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Vol. 57. Issue 10.
Pages 651 (October 2021)
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Vol. 57. Issue 10.
Pages 651 (October 2021)
Clinical Image
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88-Year-Old Woman With an Incidental Lung Mass
Mujer de 88 años con una masa pulmonar incidental
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Oriana Salamoa,
Corresponding author
, Sujith V. Cherianb, Rosa M. Estrada-Y-Martinb
a University of Texas Health Science Center at Houston, Department of Internal Medicine, Houston, TX, USA
b University of Texas Health Science Center at Houston, Department of Pulmonary, Critical Care and Sleep Medicine, Houston, TX, USA
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A 88-year-old woman was referred to the pulmonary clinic for evaluation of a asymptomatic left lung mass which was incidentally found on chest radiographs. CT scan of the thorax showed a 6.4cm mass, and additional PET scan failed to reveal metastatic disease. An endobronchial ultrasound guided-biopsy was performed, and pathology showed neoplastic cells with large nuclei arranged in nests, with positive staining for pancytokeratin AE1/AE3, CK5/6, P40 and EBER-in situ hybridization, ultimately favoring the diagnosis of Epstein–Barr virus positive lymphoepithelioma-like carcinoma (PLELC) instead of squamous cell carcinoma of the lung (Fig. 1). Further tests revealed a low pulmonary reserve, and given her age, lack of symptoms and the size of the primary lesion, a decision for “watchful waiting” with frequent surveillance imaging was made.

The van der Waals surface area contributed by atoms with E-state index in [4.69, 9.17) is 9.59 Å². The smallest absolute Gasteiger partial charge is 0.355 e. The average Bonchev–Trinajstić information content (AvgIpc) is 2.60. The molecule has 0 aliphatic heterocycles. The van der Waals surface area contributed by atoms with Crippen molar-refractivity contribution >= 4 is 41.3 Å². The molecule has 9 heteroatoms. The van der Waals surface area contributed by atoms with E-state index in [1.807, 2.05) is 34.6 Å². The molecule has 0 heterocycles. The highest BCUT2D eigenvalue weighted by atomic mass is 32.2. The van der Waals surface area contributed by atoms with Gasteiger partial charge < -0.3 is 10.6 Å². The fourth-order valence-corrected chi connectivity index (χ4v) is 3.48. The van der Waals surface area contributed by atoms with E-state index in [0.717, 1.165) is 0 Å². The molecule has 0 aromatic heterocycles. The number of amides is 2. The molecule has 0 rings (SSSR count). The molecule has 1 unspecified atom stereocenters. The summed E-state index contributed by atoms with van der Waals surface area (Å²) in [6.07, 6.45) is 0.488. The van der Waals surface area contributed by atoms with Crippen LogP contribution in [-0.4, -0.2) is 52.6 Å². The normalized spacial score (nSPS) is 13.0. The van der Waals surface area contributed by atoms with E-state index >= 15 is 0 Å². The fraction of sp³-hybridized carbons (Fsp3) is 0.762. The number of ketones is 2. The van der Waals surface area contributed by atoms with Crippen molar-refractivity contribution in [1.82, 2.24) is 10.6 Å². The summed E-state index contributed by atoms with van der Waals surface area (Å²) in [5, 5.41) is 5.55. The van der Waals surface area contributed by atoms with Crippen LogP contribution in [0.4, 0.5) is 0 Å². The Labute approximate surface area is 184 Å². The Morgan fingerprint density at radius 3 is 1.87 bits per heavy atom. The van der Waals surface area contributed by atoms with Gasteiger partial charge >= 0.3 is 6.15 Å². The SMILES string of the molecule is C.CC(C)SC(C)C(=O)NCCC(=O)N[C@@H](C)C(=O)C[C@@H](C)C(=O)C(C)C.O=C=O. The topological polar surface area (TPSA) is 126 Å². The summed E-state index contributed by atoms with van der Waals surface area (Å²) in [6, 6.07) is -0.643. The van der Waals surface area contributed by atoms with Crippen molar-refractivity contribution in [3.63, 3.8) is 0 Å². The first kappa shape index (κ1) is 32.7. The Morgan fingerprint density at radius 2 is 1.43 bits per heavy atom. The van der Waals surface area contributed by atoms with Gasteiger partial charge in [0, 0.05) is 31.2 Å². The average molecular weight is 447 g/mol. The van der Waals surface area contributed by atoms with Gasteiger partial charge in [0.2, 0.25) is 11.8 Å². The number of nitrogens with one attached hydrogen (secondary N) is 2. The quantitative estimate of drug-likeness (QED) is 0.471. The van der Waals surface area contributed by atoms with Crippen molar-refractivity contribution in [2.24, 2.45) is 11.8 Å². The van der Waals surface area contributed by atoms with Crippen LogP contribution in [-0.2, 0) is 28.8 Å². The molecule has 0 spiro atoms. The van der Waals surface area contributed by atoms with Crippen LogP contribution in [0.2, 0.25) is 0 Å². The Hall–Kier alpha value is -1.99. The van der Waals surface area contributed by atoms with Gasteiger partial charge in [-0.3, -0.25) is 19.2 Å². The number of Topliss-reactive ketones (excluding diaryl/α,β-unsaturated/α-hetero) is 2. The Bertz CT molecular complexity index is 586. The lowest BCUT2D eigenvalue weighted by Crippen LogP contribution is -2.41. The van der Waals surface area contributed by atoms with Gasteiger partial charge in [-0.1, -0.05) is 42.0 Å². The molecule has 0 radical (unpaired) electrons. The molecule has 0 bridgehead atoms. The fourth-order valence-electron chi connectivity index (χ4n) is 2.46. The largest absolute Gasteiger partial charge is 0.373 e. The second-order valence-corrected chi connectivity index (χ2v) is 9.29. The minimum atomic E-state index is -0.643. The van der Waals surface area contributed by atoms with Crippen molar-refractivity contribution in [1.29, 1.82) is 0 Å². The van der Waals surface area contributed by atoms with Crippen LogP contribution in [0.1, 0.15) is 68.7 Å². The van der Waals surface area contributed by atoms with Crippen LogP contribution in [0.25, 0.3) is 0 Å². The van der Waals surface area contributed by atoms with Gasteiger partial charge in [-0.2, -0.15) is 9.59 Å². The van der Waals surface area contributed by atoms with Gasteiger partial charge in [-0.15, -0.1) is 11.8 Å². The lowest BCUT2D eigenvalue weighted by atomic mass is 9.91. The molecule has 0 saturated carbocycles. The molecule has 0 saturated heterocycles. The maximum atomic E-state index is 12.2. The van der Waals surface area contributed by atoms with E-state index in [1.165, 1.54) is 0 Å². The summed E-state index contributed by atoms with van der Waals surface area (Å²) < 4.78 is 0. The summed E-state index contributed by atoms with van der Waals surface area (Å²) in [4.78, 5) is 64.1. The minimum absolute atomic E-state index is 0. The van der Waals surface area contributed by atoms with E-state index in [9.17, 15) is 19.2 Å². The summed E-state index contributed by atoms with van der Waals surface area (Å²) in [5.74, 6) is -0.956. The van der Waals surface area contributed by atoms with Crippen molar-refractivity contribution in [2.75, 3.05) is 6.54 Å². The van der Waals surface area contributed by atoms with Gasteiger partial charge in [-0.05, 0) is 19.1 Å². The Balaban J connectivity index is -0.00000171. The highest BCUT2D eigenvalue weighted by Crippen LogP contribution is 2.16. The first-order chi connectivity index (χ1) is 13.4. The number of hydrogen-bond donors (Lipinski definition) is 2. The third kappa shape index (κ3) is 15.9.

Fig. 1.

(A, B) 6.4cm heterogenous mass replacing the lingula with large endobronchial component. (C) Hematoxylin and eosin-stained section of lung (400×). (D) Tumor cells with positive CK5/6 staining (100×). (E) Neoplastic cells with positive staining for pancytokeratin AE1/AE3 (100×). (F) Neoplastic cells P40 positive (100×).

(0.37MB).

PLELC is a rare type of non-small cell lung cancer associated with Epstein–Barr; has been mostly described in young non-smoker Asians accounting for only 0.9% of primary lung malignancies.1 Noticeably, 35% of the patients are asymptomatic when the tumor is incidentally found. Unfortunately, there is no standard treatment for PLELC at this time due to its rarity, but overall, patients have a significantly better prognosis when compared to other lung malignancies.2

Conflict of Interests

The authors declare no actual or potential conflict of interests.

References
[1]
B. Chen, X. Chen, P. Zhou, L. Yang, J. Ren, X. Yang, et al.
Primary pulmonary lymphoepithelioma-like carcinoma: a rare type of lung cancer with a favorable outcome in comparison to squamous carcinoma.
Respir Res, 20 (2019), pp. 262
[2]
Y. Qin, G. Gao, X. Xie, Z. Zhu, W. Guan, X. Lin, et al.
Clinical features and prognosis of pulmonary lymphoepithelioma-like carcinoma: summary of eighty-five cases.
Clin Lung Cancer, 20 (2019), pp. e329-e337
Copyright © 2020. SEPAR
Archivos de Bronconeumología

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